The Dutch settlers who first arrived in southern Africa in 1652 found the country inhabited by two groups of click language speakers—cattle herders, whom they called Hottentots, and foraging peoples whom they referred to as either bushmen or San, a Hottentot word for "original settlers." The Hottentots called themselves Khoi-Khoi but are now known as Khwe. From these two words, Khoi and San, is derived the word Khoisan, which is used to describe the linguistic family of click languages.
The southern San of the Cape were largely driven to extinction by the Dutch settlers. Anthropologists have studied the northern San, who live in a large area from southern Angola to Botswana that includes the Kalahari desert. Until the 1970s, when settlement became widespread, many of the San lived as hunters and gatherers, one of the few remaining peoples to follow this ancient way of life. The main language of the northern San is !Kung, a name that seems to have been invented by German missionaries and means "they" in the Angola !Kung 70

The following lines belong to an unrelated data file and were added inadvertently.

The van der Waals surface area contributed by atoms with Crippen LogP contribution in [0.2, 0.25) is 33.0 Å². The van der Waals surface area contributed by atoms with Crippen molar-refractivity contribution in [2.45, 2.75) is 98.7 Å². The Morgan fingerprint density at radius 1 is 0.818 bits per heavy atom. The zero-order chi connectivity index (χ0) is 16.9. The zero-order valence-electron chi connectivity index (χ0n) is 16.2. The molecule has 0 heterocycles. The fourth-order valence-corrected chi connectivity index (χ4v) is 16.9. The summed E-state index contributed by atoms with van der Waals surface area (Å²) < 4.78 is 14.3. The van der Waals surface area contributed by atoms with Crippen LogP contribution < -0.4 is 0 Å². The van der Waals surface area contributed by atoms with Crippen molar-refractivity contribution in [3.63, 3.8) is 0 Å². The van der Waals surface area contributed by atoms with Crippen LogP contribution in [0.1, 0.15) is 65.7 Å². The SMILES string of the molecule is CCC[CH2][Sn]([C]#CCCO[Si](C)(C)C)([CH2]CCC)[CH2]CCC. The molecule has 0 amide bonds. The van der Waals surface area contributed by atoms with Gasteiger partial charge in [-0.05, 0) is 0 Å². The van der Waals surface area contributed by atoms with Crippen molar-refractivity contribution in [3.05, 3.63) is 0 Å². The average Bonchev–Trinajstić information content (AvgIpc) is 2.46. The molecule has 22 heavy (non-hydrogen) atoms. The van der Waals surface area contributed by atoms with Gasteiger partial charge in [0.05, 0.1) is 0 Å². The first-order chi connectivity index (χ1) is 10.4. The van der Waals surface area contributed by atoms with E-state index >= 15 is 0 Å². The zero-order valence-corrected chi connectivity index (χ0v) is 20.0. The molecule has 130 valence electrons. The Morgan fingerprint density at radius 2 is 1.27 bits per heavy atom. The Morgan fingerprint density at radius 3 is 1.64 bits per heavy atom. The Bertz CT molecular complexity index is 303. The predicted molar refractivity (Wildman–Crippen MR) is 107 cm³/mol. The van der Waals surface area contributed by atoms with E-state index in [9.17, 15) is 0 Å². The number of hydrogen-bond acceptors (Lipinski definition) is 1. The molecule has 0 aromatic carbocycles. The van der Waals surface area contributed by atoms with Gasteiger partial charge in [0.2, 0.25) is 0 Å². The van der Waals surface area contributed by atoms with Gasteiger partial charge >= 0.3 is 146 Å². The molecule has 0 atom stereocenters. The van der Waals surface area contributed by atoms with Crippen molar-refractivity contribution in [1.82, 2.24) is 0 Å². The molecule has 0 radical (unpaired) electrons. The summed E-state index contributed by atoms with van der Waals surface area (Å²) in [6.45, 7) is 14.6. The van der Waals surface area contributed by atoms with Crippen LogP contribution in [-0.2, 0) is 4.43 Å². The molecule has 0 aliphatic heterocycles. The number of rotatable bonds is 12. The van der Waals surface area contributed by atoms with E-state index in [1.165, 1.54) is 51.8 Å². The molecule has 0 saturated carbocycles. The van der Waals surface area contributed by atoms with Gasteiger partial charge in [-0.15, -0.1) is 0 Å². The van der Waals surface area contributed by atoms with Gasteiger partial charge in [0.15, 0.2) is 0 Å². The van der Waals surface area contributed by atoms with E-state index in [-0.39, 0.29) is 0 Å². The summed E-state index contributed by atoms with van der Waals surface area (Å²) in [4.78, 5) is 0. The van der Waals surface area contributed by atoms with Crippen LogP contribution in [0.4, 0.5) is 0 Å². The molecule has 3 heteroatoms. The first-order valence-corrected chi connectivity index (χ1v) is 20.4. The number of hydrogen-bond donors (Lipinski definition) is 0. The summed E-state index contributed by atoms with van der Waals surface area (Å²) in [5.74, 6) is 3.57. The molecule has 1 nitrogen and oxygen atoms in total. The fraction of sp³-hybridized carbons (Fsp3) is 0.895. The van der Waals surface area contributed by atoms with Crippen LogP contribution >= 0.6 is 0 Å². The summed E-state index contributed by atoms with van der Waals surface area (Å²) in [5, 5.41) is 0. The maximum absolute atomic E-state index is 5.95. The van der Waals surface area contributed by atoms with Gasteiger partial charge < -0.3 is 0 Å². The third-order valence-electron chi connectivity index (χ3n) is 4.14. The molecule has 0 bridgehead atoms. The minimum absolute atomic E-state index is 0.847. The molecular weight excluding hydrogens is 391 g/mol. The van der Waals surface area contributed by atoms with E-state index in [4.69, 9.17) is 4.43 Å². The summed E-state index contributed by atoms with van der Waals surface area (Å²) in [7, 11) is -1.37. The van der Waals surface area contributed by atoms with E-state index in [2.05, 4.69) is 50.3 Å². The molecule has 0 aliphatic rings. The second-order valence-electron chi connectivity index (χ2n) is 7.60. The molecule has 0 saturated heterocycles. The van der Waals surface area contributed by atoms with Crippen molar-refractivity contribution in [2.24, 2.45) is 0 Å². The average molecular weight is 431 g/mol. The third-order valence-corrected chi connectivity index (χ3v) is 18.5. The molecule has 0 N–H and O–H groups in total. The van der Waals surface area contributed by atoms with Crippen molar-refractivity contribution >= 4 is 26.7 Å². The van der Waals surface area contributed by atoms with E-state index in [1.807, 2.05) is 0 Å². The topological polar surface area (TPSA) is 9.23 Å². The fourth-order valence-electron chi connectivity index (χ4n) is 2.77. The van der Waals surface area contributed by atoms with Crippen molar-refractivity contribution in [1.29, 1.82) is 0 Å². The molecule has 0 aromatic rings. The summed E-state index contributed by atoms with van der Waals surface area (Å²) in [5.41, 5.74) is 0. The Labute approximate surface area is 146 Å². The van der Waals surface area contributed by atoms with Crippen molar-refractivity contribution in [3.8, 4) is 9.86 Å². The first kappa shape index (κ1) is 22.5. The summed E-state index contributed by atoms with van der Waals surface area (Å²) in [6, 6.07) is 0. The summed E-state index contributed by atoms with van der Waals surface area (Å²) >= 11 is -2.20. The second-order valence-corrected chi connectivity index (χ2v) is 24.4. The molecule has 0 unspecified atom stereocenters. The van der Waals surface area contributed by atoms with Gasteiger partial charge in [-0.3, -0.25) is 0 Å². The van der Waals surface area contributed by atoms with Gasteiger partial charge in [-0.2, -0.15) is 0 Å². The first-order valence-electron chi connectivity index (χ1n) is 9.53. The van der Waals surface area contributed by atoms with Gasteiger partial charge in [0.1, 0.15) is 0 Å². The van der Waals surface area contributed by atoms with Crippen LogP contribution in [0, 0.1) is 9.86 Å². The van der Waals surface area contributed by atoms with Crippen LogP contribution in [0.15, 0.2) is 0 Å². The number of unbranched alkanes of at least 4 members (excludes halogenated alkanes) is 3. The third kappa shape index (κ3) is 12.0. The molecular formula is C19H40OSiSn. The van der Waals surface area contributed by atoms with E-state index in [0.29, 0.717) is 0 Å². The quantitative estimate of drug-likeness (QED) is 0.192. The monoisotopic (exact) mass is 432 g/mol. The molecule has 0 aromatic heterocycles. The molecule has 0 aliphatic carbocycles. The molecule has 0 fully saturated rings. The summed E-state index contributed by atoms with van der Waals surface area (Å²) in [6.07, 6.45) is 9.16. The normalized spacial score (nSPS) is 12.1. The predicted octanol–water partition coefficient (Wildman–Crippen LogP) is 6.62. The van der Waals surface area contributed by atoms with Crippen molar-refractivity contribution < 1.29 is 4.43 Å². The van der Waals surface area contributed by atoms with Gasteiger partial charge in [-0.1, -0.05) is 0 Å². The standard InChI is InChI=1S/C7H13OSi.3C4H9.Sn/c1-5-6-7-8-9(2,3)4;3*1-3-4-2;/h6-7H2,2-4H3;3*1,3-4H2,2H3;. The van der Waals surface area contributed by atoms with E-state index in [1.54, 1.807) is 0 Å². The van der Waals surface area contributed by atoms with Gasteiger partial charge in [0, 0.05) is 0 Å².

dialect. These northern San are often referred to as the !Kung or the !Kung San. The "!" represents one of the many click sounds in their language.
To add to the confusion, anthropologists have recently started to refer to the !Kung San by their name for themselves, the Ju| 'hoansi, which means "the Real People." The Real People's name for both Europeans and non-San Africans is !ohm, a category that includes predators and other inedible beasts.
The in Juj'hoansi designates one of the click sounds that are used as extra consonants in click languages. There are 5 kinds of click made by sucking air in, and a larger number made by expelling it. The "|" is an in-coming dental click, made by sucking the tongue in smartly from the upper front teeth, like the "tsk, tsk" sound used to indicate disapproval to children. The sound systems of Khoisan are said to be among the
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